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How Long Are Cats Pregnant - What You Need To Know!

Updated on May 2, 2011

Did you know that One out of every four American families has a pet cat and some have more than one. However, If you don't have your very own cat to appreciate and love its eccentricities and incomparable behaviors...You should consider getting one! If you're an ailurophile (A cat lover), Visit my blog...

Facts About Cats and I'll introduce you to the interesting and likely unknown facts about cats and their behavior, lifecycle, senses, and habits.

How Long Are Cats Pregnant For?

So your cat is going to have kittens and you're curious about how long are cats pregnant and all the other details of a cat gestation. In addition to being shocked that your queen somehow managed to get pregnant even although she's an inside cat, you'd like some knowledge on how long a cat's pregnancy lasts.

Maybe it was all those visits you arranged with friend's tom that did the trick, or perhaps you've found a pregnant stray and you fell in love with her. The how it came about doesn't matter any longer. What counts now is getting all the information you need to know to assist your pregnant queen and coming kittens.

A pregnant cat has a gestation period of approximately 60 to 67 days. She could have new batch of kittens nearly every 2 months. That's 6 times a year. Take that another step, and assuming she has 6 kittens each time, she can deliver about 36 kittens a year. So that's how come Bob Barker was always telling his television audience to have their pets spayed and neutered!

In addition to knowing how long cats are pregnant for...A few other changes will happen. You could be able to tell at once that she's pregnant by her nipples swelling up and turning rosier in color. Breeders refer to this as "pinking". Much similar to a human mother to be, a queen can have times of morning sickness for a bit while. But if this keeps going, the queen needs to be seen be a vet, because something may be wrong.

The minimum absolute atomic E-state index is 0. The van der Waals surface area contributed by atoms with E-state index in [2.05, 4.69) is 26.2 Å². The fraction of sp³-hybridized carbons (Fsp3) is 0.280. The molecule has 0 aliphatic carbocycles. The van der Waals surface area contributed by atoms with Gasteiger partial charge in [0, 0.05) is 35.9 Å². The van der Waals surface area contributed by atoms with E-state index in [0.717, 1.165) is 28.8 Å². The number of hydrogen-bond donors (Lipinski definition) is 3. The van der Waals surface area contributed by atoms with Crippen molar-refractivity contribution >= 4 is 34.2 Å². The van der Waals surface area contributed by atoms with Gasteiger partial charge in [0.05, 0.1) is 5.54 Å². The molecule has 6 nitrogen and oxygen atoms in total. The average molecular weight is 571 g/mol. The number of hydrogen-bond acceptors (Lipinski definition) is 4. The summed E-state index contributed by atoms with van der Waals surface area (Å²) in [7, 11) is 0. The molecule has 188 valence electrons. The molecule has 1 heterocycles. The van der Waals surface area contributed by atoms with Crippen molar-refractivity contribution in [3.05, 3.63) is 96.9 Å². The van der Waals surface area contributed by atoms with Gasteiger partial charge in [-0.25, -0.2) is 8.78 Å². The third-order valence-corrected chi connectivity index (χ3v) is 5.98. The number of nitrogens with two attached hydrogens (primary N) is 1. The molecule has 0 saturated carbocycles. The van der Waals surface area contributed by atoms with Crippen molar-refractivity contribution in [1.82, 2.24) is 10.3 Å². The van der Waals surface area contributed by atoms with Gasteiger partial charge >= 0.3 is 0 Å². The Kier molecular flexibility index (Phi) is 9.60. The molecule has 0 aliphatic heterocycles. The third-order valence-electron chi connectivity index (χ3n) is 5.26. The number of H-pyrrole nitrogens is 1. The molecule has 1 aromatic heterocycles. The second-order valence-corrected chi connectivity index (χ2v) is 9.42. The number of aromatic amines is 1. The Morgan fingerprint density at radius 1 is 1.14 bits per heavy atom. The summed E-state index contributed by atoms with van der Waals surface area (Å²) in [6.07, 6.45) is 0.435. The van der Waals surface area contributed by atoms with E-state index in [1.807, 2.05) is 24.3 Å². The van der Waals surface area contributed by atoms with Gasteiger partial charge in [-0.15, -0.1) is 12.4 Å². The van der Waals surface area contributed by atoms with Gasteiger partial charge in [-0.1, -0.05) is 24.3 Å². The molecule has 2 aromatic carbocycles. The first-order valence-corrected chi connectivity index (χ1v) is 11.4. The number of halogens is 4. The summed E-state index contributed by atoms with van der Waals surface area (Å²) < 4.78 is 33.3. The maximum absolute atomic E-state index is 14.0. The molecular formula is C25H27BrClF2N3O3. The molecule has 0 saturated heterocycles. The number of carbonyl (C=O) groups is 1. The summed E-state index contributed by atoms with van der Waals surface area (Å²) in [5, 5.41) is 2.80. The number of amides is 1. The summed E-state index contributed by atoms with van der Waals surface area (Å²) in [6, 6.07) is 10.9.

When she's reached the 17th to 20 the day into her pregnancy a veterinarian will be able to find the babies inside of her. An ultrasound can be performed as soon as 2 weeks to determine how many kittens she's going to have. As soon as 3 weeks heartbeats can be detected. If your queen is fit prior to becoming pregnant you might not need to take her to the vet during the pregnancy. But, whenever she's going to have a large litter or is having any problems you'll want to get her checked out by a vet.

Your cat's personality could alter too during the pregnancy. She could crave a lot more affection from you now as her mothering instincts begin to be greater. By all means make a point she gets all the love and attention she needs. Some pregnant females actually do the opposite and will want to hide for 2 months. Much like a female human during maternity cats have hormones and a lot of body changes taking place. Occasionally a female cat during pregnancy simply feels really tired, and would like to be left alone.

During your cat's gestation she will likewise be nesting. Once she begins looking for a cozy spot to give birth to her kittens, then it's time to make a warm cozy place for the delivering process. She may just make a delivering area on her own, by adopting some old clothes left in a pile in a corner. Watch her cautiously in the concluding days since she will be very uneasy and may begin traveling a lot more in search of a good place to give birth.


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